A solar eclipse has caused fear, inspired curiosity, and have been associated with myths, legends, and superstitions throughout history.

Even today, an eclipse of the Sun is considered a bad omen in many cultures.

Ancient Explanation for Solar Eclipse

Ancient cultures tried to understand why the Sun temporarily vanished from the sky, so they came up with various reasons for what caused a solar eclipse.

In many cultures, the legends surrounding solar eclipses involve mythical figures eating or stealing the Sun. Others interpreted the event as a sign of angry or quarreling gods.

Hungry Demons, Thieving Dogs

In Vietnam, people believed that a solar eclipse was caused by a giant frog devouring the Sun, while Norse cultures blamed wolves for eating the Sun.

In ancient China, a celestial dragon was thought to lunch on the Sun, causing a solar eclipse. In fact, the Chinese word of an eclipse, chih or shih, means to eat.

According to ancient Hindu mythology, the deity Rahu is beheaded by the gods for capturing and drinking Amrita, the gods’ nectar. Rahu’s head flies off into the sky and swallows the Sun causing an eclipse.

Korean folklore offers another ancient explanation for solar eclipses. It suggests that solar eclipses happen because mythical dogs are trying to steal the Sun.

Traditionally, people in many cultures get together to bang pots and pans and make loud noises during a solar eclipse. It is thought that making a noise scares the demon causing the eclipse away.

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Native American Solar Eclipse Myths and Legends

The Pomo, an indigenous group of people who live in the northwestern United States, tells a story of a bear who started a fight with the Sun and took a bite out of it. In fact, the Pomo name for a solar eclipse is Sun got bit by a bear

After taking a bite of the Sun and resolving their conflict, the bear, as the story goes, went on to meet the Moon and take a bite out of the Moon as well, causing a lunar eclipse. This story may have been their way of explaining why a solar eclipse happens about around 2 weeks before or after a lunar eclipse.

Angry Sun

The ancient Greeks believed that a solar eclipse was a sign of angry gods and that it was the beginning of disasters and destruction.

How superstition influenced the course of history

The Tewa tribe from New Mexico in the United States believed that a solar eclipse signaled an angry Sun who had left the skies to go to his house in the underworld.

Quarreling Sun and Moon

According to Inuit folklore, the Sun goddess Malina walked away after a fight with the Moon god Anningan. A solar eclipse happened when Anningan managed to catch up with his sister.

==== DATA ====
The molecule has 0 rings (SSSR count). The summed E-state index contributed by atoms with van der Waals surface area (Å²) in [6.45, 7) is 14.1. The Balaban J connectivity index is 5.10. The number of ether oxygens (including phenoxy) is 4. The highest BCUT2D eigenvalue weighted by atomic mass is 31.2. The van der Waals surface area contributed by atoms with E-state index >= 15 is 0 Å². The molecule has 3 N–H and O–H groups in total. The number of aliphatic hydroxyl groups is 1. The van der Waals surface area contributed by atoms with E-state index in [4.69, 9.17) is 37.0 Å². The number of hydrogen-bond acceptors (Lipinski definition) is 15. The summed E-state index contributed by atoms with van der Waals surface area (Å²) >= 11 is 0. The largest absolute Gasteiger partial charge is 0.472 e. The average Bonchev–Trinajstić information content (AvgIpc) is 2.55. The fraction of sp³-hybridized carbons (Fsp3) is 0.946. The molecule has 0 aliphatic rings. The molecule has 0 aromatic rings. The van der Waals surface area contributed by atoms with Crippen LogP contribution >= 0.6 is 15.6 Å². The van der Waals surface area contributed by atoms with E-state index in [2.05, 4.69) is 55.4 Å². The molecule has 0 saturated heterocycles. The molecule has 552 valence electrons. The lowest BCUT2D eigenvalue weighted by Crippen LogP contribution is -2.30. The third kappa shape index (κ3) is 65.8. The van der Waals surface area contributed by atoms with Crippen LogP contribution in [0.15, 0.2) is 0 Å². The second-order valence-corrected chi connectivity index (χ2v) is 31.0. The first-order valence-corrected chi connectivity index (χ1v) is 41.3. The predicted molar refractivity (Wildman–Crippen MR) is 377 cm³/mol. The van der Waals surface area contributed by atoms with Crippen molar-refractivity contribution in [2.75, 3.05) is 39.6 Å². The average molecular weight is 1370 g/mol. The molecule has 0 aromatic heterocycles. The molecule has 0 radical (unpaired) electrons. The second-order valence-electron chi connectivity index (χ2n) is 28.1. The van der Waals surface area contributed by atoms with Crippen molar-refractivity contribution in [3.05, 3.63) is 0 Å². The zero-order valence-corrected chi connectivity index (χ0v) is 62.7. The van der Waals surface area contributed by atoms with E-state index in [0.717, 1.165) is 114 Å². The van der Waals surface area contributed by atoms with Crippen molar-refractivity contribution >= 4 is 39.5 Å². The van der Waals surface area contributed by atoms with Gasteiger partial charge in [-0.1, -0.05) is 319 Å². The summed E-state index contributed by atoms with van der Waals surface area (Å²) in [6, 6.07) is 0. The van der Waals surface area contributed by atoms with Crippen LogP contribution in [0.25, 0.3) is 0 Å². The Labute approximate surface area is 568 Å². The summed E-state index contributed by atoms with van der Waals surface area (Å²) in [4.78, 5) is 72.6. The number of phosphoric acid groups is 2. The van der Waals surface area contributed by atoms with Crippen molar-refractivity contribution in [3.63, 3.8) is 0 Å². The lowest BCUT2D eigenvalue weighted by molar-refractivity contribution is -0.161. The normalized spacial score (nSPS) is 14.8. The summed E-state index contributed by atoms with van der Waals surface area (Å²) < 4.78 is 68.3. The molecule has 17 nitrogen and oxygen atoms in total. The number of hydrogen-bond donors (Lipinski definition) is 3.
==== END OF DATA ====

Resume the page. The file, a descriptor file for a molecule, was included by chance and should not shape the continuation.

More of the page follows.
The Batammaliba, who live in Benin and Togo, used a solar eclipse as a teaching moment. According to their legends, an eclipse of the Sun meant that the Sun and the Moon were fighting and that the only way to stop them from hurting each other was for people on Earth to resolve all conflicts with each other.

Modern Day Sun Superstitions

Fear of solar eclipses still exists today. Many people around the world still see eclipses as evil omens that bring death, destruction, and disasters.

A popular misconception is that solar eclipses can be a danger to pregnant women and their unborn children. In many cultures, young children and pregnant women are asked to stay indoors during a solar eclipse.

In many parts of India, people fast during a solar eclipse due to the belief that any food cooked while an eclipse happens will be poisonous and unpure.

Not all superstitions surrounding solar eclipses are about doom. In Italy, for example, it is believed that flowers planted during a solar eclipse are brighter and more colorful than flowers planted any other time of the year.

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No Scientific Basis

Scientists and astronomers around the world have debunked any such claims. There is no scientific evidence that solar eclipses can affect human behavior, health, or the environment. Scientists, however, do emphasize that anyone watching a solar eclipse must protect their eyes.

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*This article was originally published at www.timeanddate.com